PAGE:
My typical day starts at 8-8.30 am and finishes once all is done. It may be 6pm or 10pm. Once the experiment is set up, I have to monitor cells every 24 hours for 5-7 days with no weekends or days off. The monitoring includes imaging. Lots of imaging. Every condition has 20-30 single cells to follow up. Each cell gets its own GPS tag manually to be able to image exactly the same cell as it grows and becomes a group of hundreds by multiplication. For example, I am running 8 different cell lines in 3 experimental conditions. So, 20-30 cells per all 24 combinations give us 480-720 individual cells to follow up. The imaging takes ~5 hours every day. After 5 days, I will have 2400 – 3600 pics of cells to analyse. It will be fun! I may need lots of Guinness to fly through that numbers.

Tagging cells. The left arrow points to a group of neuroblastoma cells. The arrow in the middle point to the same cells, but this image allows you to see the actual number of the cells. This group has 8 cells. The right arrow points to individual GPS tags for each cell

At the next step, I will select some of the conditions for video recording to trace cell fate from a single neuroblastoma cell to a metastatic niche consisting of hundreds of them. This video will show me how it all happens minute after minute.

Is not it exciting? I am thrilled!

 

Short & Sweet Trip to NY

This is how my journey began. On Tuesday, I received an invite from the Children’s Medical Research Foundation to attend the Annual Summer Gala Dinner at the Water Club in Manhattan on Thursday the same week. Are two days enough to plan your trip? Perhaps it depends on many things, I had no reservations. The only one uncertainty was car parking logistics.

Those, who are familiar with Baltimore history and current life, know that your car is your Castle. After the Internet search and chats with my host family, the plan was to get a bus to NY which provides a designated car park.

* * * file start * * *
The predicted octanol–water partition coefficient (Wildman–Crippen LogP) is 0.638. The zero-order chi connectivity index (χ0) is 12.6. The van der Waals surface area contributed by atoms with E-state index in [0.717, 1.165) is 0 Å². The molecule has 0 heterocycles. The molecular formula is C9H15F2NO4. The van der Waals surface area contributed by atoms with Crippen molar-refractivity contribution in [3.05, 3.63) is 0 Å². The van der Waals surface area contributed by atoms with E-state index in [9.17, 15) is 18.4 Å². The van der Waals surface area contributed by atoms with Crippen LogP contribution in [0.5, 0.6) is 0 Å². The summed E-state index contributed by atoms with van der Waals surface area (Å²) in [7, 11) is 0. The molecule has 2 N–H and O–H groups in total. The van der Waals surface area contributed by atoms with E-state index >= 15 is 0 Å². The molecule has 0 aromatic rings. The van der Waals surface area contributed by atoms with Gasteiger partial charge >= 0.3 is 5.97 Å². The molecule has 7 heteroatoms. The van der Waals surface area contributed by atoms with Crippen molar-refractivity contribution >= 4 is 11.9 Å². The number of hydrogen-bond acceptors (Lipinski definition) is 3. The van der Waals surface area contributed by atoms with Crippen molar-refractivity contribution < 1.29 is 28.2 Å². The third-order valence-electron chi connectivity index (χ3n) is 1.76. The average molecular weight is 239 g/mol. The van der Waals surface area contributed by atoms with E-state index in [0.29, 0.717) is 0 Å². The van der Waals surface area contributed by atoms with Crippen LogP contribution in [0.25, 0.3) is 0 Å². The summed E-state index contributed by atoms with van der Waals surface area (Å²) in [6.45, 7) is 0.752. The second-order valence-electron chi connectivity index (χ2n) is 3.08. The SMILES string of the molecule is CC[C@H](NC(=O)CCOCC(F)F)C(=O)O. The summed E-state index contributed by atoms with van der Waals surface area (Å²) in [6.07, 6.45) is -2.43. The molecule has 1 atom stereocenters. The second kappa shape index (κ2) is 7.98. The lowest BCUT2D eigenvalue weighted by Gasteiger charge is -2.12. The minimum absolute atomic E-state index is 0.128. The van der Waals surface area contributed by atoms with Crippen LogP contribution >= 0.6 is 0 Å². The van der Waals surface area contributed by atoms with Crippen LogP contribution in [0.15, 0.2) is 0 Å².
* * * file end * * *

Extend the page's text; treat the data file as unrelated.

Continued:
Three hours on the bus flew in a flash. Wide roads with trees on both sides did remind me of some motorways in Russia. Gigantic tolls – almost 12 lanes in both directions. An impressive tunnel under the Hudson River connects the mainland with Manhatten.  One can see a borderline dividing the tunnel into New Jersey and New York parts on about halfway.

What was my first impression of NY once I got off the bus? Many snapshots instantly jumped in linking with Hollywood movies that pictured NY. Mostly from ‘Sex and the City’. A traffic jam here and there. Crazy Taxi and car drivers. Brainless pedestrians. Everyone on the run. Madness. I did enjoy it as a tourist. Would I cope with it on everyday bases? A very big question!

Unfortunately, thanks to the hurricane  Florence, not much sightseeing was on offer. All tall buildings were hidden with clouds. Tourists were queuing for hop-on-off.

 

I had 2 hours before the bus to Baltimore. My choice was Times Square. A classical picture – huge screens are talking to you offering pleasure and entertainment.  Come in, relax and enjoy!

Strolling around Cafe shops, theaters, food vans. Looking at tourists and locals. Feeling and absorbing… Short, but sweet.

 

Christmas never ends at Times Square!

Many things to do next time…

 

 

 

 

 

 

I am Fulbright

Now, when the Fulbright Awardees have been announced at the Official Ceremony in the US Embassy last Thursday, I am happy to say that my first challenge 2018 brought me the Award – Fulbright-HRB HealthImpact Scholar 2018.

Fulbright Commission Picture Conor McCabe Photography.

I am opening a new chapter in my life by taking this great opportunity to go to Johns Hopkins University and study how cancer cells travel to different destinations in real-time in our body. Indeed, it will be not only about the research but also about new experience meeting new people, learning a new culture and seeing things around. I am delighted and over the moon.

Past awardees organised the Dinner in Dublin Castle to welcome newbies by sharing their experiences and promoting networking. These wonderful people were celebrating their start of the US journey last Fri. Some are going off in coming days, other not till January. It is a completely different feeling not to be ranked by your academic achievements but your personality is a key. What a rewarding feeling to join the Fulbright Family. Absolutely enjoyable…

Irish Fulbright Alumni Association Dinner 2018 at Dublin Castle (Courtesy of IFAA)

Wish everyone the best of their experience and make a difference in their field of study!